Dan Barker’s “little friend”

I’m not the only atheist who’s tamed wild rodents! This video by Dan Barker, co-president of the Freedom from Religion Foundation, was on his Facebook page this morning, but I persuaded him to put it on YouTube so I could embed it. On his FB page was this caption:

I have a little friend. The past 2 years, while reading and writing in the back yard, my 17 millionth cousin has been keeping me company.

He added in an email:

Darwin dug up worms in his backyard; I’m observing chipmunks.  There are three other chipmunks out there who are not as brave. Yet.

We have a challenge here for reader Diana MacPherson, who feeds chipmunks, but not by hand. . .

Look at him pack those peanuts into his cheeks!


  1. Reginald Selkirk
    Posted September 9, 2016 at 2:34 pm | Permalink

    A New View on Lyme Disease: Rodents Hold the Key to Annual Risk
    doi: 10.1371/journal.pbio.0040182

    • GBJames
      Posted September 9, 2016 at 4:19 pm | Permalink

      That is interesting.

  2. Posted September 9, 2016 at 2:37 pm | Permalink

    I remember reading and being very impressed by Barker’s account of his journey from fundamentalist preacher to strong atheist. This little video is also very enjoyable.

  3. rickflick
    Posted September 9, 2016 at 3:01 pm | Permalink

    I don’t see much chewing going on. My guess is she’s stuffing her elastic cheeks to get them to a safer place for mastication.

    • Posted September 9, 2016 at 3:03 pm | Permalink

      See what I wrote below video.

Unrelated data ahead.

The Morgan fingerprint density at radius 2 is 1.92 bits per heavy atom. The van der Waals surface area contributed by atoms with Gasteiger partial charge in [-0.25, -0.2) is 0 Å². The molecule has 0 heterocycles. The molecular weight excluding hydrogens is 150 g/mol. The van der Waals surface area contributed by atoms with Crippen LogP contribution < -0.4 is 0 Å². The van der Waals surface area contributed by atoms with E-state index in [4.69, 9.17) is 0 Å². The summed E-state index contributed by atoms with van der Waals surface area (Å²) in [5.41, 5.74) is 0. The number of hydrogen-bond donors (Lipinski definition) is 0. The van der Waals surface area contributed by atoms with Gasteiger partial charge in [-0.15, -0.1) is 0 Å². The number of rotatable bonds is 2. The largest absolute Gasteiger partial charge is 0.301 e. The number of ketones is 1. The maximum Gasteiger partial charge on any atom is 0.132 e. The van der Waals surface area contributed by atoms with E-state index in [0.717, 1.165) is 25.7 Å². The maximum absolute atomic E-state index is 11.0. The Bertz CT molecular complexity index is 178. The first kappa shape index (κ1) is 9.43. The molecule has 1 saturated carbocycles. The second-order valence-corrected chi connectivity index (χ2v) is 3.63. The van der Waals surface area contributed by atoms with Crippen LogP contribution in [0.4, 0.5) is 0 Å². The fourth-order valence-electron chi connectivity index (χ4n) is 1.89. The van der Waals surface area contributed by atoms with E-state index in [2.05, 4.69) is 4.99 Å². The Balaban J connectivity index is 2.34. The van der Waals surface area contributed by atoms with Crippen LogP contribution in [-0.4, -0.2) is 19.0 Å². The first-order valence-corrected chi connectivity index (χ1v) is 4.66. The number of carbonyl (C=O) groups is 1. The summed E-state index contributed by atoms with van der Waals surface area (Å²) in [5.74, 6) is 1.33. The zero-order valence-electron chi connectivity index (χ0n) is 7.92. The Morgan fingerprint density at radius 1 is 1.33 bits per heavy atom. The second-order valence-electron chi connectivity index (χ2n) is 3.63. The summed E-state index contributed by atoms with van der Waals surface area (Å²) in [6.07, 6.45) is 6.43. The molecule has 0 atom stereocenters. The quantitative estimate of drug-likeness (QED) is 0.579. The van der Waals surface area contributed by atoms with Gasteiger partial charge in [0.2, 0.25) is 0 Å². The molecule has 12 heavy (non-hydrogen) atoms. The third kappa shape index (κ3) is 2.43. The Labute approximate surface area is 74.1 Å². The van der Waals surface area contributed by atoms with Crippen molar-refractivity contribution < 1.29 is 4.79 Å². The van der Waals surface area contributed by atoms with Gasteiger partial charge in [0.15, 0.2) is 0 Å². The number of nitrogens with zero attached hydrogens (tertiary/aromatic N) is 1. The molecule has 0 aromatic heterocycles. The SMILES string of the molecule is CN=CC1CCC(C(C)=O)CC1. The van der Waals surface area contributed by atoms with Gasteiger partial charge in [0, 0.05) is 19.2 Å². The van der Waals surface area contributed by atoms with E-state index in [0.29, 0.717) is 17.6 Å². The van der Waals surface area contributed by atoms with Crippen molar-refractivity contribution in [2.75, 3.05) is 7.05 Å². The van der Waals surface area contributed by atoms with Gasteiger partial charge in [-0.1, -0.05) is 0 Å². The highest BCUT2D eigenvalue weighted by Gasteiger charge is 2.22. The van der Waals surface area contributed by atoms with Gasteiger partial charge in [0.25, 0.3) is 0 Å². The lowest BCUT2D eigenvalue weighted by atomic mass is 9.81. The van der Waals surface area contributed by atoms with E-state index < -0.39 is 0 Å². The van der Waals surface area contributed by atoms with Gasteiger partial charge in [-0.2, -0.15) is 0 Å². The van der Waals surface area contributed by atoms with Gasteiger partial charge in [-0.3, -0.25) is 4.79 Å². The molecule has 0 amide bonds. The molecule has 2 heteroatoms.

• rickflick
        Posted September 9, 2016 at 3:22 pm | Permalink

        Oh, missed it. I think we’re both right. Except only one of us is right about the gender. 😎

  4. Alan GE
    Posted September 9, 2016 at 3:55 pm | Permalink

    You must’ve seen the video with the cat playing with the young monkey swinging on a branch.
    It’s great!

  5. Ken Kukec
    Posted September 9, 2016 at 5:02 pm | Permalink

    “You wanna play games? … ok … SAY HELLO TO MY LITTLE FRIEND!”

    Tony Montana

  6. Diana MacPherson
    Posted September 9, 2016 at 9:35 pm | Permalink

    Awwww that’s cute and he gets to pay the chipmunk too!

    I refrain from feeding my chipmunks by hand because I want to keep them afraid so my dog doesn’t harm them even though she’s soft mouthed. I used to feed chipmunks by hand at another house and I’d give them nuts in the shell.

    • Diana MacPherson
      Posted September 9, 2016 at 9:37 pm | Permalink

      Pat the chipmunk not pay. But I guess the peanuts could be pay for pats.

      • Wunold
        Posted September 10, 2016 at 2:20 am | Permalink

        That were my thoughts watching it. The chipmunk seemed absolutely uninterested in the petting, only the nuts mattered. It ran away the instant all nuts were pocketed.

  7. Andrea Kenner
    Posted September 10, 2016 at 6:44 am | Permalink

    Nom nom nom

  8. chrism
    Posted September 10, 2016 at 9:16 am | Permalink

    My chipmunks have thinned down to three, but all are willing to eat from my hand. I find myself putting out whole peanuts to keep the squirrel distracted so he doesn’t chase the chipmunks off their sunflower seeds. The chickadees have started coming to my hand too, and also prefer sunflower seeds to millet, which surprised me.
    One chipmunk got himself into a fight and was badly wounded, with large puncture wounds on his flank and face. They swelled up like tumours with pus under the skin, but he managed to keep eating and is now mending. He has bald patches where the scar tissue is on his haunch, and he is growing fur back on his face – he had scratched it all off with the irritation of the wound (they have pink skin!) At first he had to store seeds only in his right cheek as the left side was, presumably, too sore. A disadvantage to have to make twice as many trips back to the burrow with your winter stores. But he can now fill both sides and and I’m amazed he has come back from the sorry mess he was at first. If it was a cat or a raccoon that got him he’s lucky to have got away at all.

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